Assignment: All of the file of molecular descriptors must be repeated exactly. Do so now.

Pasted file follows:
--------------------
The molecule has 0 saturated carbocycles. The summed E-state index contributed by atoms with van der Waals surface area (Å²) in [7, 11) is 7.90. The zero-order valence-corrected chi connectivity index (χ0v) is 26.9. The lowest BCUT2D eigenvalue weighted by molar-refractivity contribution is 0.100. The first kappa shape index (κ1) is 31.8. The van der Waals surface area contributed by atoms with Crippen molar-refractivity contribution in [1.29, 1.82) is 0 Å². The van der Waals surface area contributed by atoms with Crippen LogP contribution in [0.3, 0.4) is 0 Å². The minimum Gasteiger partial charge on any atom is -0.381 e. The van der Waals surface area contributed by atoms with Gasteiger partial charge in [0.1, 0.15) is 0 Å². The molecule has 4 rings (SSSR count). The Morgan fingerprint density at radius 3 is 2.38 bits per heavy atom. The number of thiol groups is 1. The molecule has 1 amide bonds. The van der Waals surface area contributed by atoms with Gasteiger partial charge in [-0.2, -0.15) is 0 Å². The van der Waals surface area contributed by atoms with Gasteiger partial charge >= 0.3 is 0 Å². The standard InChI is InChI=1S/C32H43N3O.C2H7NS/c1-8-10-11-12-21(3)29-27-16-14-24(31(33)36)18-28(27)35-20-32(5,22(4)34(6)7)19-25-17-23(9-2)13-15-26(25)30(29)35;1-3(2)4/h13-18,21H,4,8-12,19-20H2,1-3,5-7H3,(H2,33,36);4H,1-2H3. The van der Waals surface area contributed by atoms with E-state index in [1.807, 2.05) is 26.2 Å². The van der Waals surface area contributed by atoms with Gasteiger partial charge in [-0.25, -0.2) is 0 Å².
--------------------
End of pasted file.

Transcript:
The molecule has 0 saturated carbocycles. The summed E-state index contributed by atoms with van der Waals surface area (Å²) in [7, 11) is 7.90. The zero-order valence-corrected chi connectivity index (χ0v) is 26.9. The lowest BCUT2D eigenvalue weighted by molar-refractivity contribution is 0.100. The first kappa shape index (κ1) is 31.8. The van der Waals surface area contributed by atoms with Crippen molar-refractivity contribution in [1.29, 1.82) is 0 Å². The van der Waals surface area contributed by atoms with Crippen LogP contribution in [0.3, 0.4) is 0 Å². The minimum Gasteiger partial charge on any atom is -0.381 e. The van der Waals surface area contributed by atoms with Gasteiger partial charge in [0.1, 0.15) is 0 Å². The molecule has 4 rings (SSSR count). The Morgan fingerprint density at radius 3 is 2.38 bits per heavy atom. The number of thiol groups is 1. The molecule has 1 amide bonds. The van der Waals surface area contributed by atoms with Gasteiger partial charge in [-0.2, -0.15) is 0 Å². The van der Waals surface area contributed by atoms with Gasteiger partial charge >= 0.3 is 0 Å². The standard InChI is InChI=1S/C32H43N3O.C2H7NS/c1-8-10-11-12-21(3)29-27-16-14-24(31(33)36)18-28(27)35-20-32(5,22(4)34(6)7)19-25-17-23(9-2)13-15-26(25)30(29)35;1-3(2)4/h13-18,21H,4,8-12,19-20H2,1-3,5-7H3,(H2,33,36);4H,1-2H3. The van der Waals surface area contributed by atoms with E-state index in [1.807, 2.05) is 26.2 Å². The van der Waals surface area contributed by atoms with Gasteiger partial charge in [-0.25, -0.2) is 0 Å².